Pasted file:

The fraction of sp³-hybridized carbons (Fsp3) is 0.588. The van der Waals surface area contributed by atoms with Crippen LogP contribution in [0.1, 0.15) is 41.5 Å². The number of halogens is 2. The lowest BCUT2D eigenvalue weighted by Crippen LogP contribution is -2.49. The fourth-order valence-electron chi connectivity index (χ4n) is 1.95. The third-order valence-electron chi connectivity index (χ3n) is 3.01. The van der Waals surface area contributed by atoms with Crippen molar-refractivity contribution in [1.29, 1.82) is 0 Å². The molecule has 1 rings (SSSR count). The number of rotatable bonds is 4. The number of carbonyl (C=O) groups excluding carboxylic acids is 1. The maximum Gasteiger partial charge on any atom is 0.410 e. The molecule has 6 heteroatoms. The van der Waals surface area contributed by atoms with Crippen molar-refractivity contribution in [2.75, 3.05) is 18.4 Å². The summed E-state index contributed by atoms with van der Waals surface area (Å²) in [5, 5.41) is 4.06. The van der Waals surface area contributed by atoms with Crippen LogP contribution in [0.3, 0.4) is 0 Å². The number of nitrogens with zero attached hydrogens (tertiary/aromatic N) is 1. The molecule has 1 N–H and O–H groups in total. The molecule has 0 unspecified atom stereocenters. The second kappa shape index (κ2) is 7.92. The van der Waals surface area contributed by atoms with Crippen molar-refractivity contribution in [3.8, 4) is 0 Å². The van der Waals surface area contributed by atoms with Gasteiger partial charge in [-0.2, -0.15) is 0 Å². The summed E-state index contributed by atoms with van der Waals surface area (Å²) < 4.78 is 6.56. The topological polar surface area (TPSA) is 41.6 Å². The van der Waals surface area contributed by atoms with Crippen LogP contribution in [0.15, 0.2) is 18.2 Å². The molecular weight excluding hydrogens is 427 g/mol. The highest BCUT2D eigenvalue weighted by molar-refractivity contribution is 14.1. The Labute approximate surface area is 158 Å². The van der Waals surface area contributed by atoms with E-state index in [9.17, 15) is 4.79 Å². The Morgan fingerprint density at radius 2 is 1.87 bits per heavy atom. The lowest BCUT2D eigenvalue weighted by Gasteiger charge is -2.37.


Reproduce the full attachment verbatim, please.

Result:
The fraction of sp³-hybridized carbons (Fsp3) is 0.588. The van der Waals surface area contributed by atoms with Crippen LogP contribution in [0.1, 0.15) is 41.5 Å². The number of halogens is 2. The lowest BCUT2D eigenvalue weighted by Crippen LogP contribution is -2.49. The fourth-order valence-electron chi connectivity index (χ4n) is 1.95. The third-order valence-electron chi connectivity index (χ3n) is 3.01. The van der Waals surface area contributed by atoms with Crippen molar-refractivity contribution in [1.29, 1.82) is 0 Å². The molecule has 1 rings (SSSR count). The number of rotatable bonds is 4. The number of carbonyl (C=O) groups excluding carboxylic acids is 1. The maximum Gasteiger partial charge on any atom is 0.410 e. The molecule has 6 heteroatoms. The van der Waals surface area contributed by atoms with Crippen molar-refractivity contribution in [2.75, 3.05) is 18.4 Å². The summed E-state index contributed by atoms with van der Waals surface area (Å²) in [5, 5.41) is 4.06. The van der Waals surface area contributed by atoms with Crippen LogP contribution in [0.3, 0.4) is 0 Å². The number of nitrogens with zero attached hydrogens (tertiary/aromatic N) is 1. The molecule has 1 N–H and O–H groups in total. The molecule has 0 unspecified atom stereocenters. The second kappa shape index (κ2) is 7.92. The van der Waals surface area contributed by atoms with Crippen molar-refractivity contribution in [3.8, 4) is 0 Å². The van der Waals surface area contributed by atoms with Gasteiger partial charge in [-0.2, -0.15) is 0 Å². The summed E-state index contributed by atoms with van der Waals surface area (Å²) < 4.78 is 6.56. The topological polar surface area (TPSA) is 41.6 Å². The van der Waals surface area contributed by atoms with Crippen LogP contribution in [0.15, 0.2) is 18.2 Å². The molecular weight excluding hydrogens is 427 g/mol. The highest BCUT2D eigenvalue weighted by molar-refractivity contribution is 14.1. The Labute approximate surface area is 158 Å². The van der Waals surface area contributed by atoms with E-state index in [9.17, 15) is 4.79 Å². The Morgan fingerprint density at radius 2 is 1.87 bits per heavy atom. The lowest BCUT2D eigenvalue weighted by Gasteiger charge is -2.37.